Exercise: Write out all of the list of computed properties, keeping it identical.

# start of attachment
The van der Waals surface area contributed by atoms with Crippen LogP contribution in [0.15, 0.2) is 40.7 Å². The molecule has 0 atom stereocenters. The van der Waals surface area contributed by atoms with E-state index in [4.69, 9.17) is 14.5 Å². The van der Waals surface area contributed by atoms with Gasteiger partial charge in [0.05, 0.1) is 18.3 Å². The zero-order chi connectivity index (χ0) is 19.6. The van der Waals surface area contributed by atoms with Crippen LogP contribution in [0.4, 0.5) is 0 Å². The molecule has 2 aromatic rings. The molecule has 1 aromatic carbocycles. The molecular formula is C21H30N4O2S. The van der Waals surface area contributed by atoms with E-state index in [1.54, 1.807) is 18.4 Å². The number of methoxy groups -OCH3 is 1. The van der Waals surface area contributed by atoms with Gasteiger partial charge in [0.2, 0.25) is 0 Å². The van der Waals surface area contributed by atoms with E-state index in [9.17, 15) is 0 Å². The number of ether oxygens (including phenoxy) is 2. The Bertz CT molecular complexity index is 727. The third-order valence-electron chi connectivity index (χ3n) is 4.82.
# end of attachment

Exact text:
The van der Waals surface area contributed by atoms with Crippen LogP contribution in [0.15, 0.2) is 40.7 Å². The molecule has 0 atom stereocenters. The van der Waals surface area contributed by atoms with E-state index in [4.69, 9.17) is 14.5 Å². The van der Waals surface area contributed by atoms with Gasteiger partial charge in [0.05, 0.1) is 18.3 Å². The zero-order chi connectivity index (χ0) is 19.6. The van der Waals surface area contributed by atoms with Crippen LogP contribution in [0.4, 0.5) is 0 Å². The molecule has 2 aromatic rings. The molecule has 1 aromatic carbocycles. The molecular formula is C21H30N4O2S. The van der Waals surface area contributed by atoms with E-state index in [1.54, 1.807) is 18.4 Å². The number of methoxy groups -OCH3 is 1. The van der Waals surface area contributed by atoms with Gasteiger partial charge in [0.2, 0.25) is 0 Å². The van der Waals surface area contributed by atoms with E-state index in [9.17, 15) is 0 Å². The number of ether oxygens (including phenoxy) is 2. The Bertz CT molecular complexity index is 727. The third-order valence-electron chi connectivity index (χ3n) is 4.82.